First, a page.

Special Report

Data reduction techniques for better storage efficiency

Data reduction via simply deleting unwanted or unneeded data is the most effective way to reduce a company's data footprint and, in turn, its energy needs. The hard part is often getting end users to cooperate. When deletion isn't a viable option, IT shops can turn to technologies such as data deduplication, compression and thin provisioning to promote storage efficiency and possibly better power consumption.

"The real savings in energy efficiency comes in managing the data," said Christine Taylor, an analyst at Taneja Group in Hopkinton, Mass. "The less data you have to house, the less energy you're going to have to use."

Before turning to data reduction technologies, Taylor advises IT shops to delete as much data as possible and set up automated data retention so they'll be able to safely eliminate or copy data to tape at the end of their pre-set retention periods. Classification mechanisms can also help to weed out unnecessary data.

If deletion hinges on user participation, IT shops might need to come up with some creative approaches or subtle forms of pressure. The Friedrich Miescher Institute (FMI) for Biomedical Research in Basel, Switzerland, for instance, decided to make the data archiving process a bit more difficult for its researchers.

When FMI's scientists had the ability to acquire data directly into the institute's archive, they sometimes saved large quantities of unnecessary data, such as the results of failed experiments. Now they must first acquire the data locally and then move it to a "scratch area" to analyze it before they're able to shift it to the archive.

"It's work to get the data into the archive, so they only take what they absolutely need," said Dean Flanders, head of informatics at FMI. "We really want to make sure that they're not just dumping things in there that they'll never look at. We don't want to store junk."

When the challenge of deletion proves too great, the following technologies can achieve data reduction and/or boost storage efficiency, which can have an impact on energy consumption:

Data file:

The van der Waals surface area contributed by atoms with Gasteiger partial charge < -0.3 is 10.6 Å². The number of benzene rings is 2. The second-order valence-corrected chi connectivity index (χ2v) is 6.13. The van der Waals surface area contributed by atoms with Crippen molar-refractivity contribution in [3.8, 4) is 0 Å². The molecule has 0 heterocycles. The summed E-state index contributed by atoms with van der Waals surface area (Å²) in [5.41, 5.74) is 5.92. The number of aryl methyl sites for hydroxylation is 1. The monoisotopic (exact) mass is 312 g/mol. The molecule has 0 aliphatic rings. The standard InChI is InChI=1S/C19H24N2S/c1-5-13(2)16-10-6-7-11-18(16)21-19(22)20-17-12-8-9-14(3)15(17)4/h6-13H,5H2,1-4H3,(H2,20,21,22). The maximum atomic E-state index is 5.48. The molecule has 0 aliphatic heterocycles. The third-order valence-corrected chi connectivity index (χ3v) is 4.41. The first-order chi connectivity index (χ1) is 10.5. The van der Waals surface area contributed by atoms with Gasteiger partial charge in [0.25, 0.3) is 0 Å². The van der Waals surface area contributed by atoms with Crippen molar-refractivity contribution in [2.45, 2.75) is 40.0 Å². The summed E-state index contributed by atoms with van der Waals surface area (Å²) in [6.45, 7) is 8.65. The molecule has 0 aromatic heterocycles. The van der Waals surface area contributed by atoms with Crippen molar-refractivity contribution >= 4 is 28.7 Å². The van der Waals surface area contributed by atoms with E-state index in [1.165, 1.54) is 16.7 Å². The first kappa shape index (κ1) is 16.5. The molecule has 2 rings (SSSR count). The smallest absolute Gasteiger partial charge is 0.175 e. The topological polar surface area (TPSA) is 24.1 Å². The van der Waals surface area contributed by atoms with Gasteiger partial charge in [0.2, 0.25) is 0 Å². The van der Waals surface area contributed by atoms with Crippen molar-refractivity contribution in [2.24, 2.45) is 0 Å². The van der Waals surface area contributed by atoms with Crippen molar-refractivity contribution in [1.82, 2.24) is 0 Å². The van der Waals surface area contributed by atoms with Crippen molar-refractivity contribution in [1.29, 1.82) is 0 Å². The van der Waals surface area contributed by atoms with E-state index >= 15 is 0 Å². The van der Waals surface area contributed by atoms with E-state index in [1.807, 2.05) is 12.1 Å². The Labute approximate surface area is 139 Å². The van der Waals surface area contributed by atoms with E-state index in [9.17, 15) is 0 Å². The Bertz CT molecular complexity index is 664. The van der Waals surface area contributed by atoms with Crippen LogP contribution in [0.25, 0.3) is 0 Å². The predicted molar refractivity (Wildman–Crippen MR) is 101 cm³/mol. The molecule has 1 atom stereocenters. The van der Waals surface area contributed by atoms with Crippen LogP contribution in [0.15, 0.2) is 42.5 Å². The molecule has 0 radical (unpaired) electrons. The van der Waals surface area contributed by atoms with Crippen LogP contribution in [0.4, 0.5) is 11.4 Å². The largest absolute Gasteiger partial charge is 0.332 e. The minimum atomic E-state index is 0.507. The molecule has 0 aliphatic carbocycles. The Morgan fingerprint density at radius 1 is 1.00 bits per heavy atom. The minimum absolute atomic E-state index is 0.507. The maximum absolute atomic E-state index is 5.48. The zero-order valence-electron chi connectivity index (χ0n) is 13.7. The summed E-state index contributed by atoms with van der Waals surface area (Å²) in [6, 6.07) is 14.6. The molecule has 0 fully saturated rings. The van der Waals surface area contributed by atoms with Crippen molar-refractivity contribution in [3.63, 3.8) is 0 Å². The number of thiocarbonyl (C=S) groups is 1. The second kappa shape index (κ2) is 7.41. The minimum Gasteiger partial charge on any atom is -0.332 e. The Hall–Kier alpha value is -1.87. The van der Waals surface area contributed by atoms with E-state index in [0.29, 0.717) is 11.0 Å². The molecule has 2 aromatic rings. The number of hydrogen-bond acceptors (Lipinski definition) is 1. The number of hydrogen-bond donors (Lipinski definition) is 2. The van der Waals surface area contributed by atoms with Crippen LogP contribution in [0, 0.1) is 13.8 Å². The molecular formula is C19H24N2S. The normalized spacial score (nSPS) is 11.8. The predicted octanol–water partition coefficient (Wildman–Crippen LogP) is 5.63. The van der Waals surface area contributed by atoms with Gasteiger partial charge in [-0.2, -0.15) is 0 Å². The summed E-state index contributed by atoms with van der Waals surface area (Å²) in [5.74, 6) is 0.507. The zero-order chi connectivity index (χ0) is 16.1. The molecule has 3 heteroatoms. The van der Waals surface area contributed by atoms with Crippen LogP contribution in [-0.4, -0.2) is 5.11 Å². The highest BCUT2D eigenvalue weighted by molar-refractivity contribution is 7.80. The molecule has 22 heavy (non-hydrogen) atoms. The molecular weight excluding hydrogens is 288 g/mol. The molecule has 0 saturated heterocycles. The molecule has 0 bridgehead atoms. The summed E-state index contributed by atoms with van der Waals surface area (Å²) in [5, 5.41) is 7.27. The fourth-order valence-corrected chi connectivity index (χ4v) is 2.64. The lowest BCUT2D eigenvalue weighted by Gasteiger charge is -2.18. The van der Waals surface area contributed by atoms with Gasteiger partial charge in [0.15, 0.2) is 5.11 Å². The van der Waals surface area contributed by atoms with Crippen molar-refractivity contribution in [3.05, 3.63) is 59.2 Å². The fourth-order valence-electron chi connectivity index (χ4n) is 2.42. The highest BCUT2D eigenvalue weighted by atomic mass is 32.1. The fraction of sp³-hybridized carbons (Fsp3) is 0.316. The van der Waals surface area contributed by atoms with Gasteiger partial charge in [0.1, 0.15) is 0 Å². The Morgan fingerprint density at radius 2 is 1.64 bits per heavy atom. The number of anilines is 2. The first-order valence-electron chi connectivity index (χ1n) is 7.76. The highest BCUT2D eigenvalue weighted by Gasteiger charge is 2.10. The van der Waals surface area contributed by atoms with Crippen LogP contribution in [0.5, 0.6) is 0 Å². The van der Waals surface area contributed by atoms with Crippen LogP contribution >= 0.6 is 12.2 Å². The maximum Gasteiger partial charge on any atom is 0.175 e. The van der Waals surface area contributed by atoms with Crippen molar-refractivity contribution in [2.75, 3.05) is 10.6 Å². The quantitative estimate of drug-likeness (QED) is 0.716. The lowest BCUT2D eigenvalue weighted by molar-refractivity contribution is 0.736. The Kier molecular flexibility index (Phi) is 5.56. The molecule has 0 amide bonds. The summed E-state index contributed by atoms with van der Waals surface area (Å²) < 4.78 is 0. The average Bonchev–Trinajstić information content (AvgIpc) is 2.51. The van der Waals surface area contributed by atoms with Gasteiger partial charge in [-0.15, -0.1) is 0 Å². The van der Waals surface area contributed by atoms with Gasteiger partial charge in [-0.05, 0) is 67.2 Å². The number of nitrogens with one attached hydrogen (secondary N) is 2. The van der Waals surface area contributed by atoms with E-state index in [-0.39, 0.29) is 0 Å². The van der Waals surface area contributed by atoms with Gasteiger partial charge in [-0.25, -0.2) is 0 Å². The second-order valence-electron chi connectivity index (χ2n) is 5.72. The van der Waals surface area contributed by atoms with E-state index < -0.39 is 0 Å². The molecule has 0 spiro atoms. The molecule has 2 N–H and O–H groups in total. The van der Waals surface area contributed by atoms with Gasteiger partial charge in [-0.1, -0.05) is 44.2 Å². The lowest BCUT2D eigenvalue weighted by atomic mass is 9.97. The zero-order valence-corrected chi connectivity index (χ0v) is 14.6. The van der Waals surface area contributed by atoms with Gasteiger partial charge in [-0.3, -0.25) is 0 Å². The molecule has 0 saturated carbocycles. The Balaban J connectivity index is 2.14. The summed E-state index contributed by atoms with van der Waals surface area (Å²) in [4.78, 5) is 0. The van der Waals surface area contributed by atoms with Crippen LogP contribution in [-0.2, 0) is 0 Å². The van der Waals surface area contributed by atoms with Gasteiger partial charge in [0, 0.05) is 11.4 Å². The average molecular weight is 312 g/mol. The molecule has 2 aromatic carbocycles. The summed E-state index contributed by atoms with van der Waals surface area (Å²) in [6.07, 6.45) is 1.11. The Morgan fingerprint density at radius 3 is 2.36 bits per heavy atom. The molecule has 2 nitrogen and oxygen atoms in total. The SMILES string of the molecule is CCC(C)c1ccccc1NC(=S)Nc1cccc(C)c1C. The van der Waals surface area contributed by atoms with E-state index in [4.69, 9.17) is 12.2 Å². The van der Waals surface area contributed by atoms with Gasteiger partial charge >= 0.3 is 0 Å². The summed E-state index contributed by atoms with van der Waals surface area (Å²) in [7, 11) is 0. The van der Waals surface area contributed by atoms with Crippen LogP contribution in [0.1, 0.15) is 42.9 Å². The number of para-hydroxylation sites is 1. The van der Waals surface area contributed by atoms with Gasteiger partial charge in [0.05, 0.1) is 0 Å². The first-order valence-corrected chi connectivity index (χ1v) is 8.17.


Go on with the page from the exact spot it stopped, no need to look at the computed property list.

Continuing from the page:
Data deduplication: Deduplication technology shrinks the data footprint by removing redundant data at the file or sub-file level. It's most common use is with backups and archives, but it's increasingly gaining acceptance with primary storage.

The leading vendors in the backup/archive realm all offer data deduplication capabilities. NetApp Inc. is the top proponent in the primary storage space and claims that more than 8,000 customers have licensed its free deduplication technology.

Compression: Data deduplication eliminates redundant data; compression reduces the size of every piece of data based on algorithms that have been around since the 1950s. Compression can be done standalone or in conjunction with data deduplication.

Leading storage vendors generally offer some form of compression. Storwize Inc. promotes compression of primary storage, and EMC Corp. and Ocarina Networks Inc. offer a combination of data deduplication and compression for primary storage.

Snapshots: Snapshots are point-in-time copies of files, directories or data volumes that are especially helpful in the context of backups. Some systems save space by copying only the changes and using pointers to the original snapshot.

"A couple years ago, we used to make full-volume copies all the time to make backups more efficient. You quickly took a logical image of a backup, took a snapshot and used it to run your backups again, and that used to require the same amount of capacity as the volume that you were making a copy of," said Brian Garrett, vice president of the Enterprise Strategy Group Lab in Milford, Mass. "Now with snapshots, you can reduce that capacity required to make a logical copy of the volume, which can reduce the amount of capacity you need to deploy and the amount of spinning drives, and, therefore, the energy you're using."

Thin provisioning: IT shops can improve their storage utilization rates by using thin provisioning to allocate storage on demand, rather than allocating it upfront, which often leads to overprovisioning and lots of underused or wasted disk space.

"In essence, what you've created" with thin provisioning, Garrett said, "is a pool of spinning drives that is energy-optimized to meet your needs."

This was first published in July 2010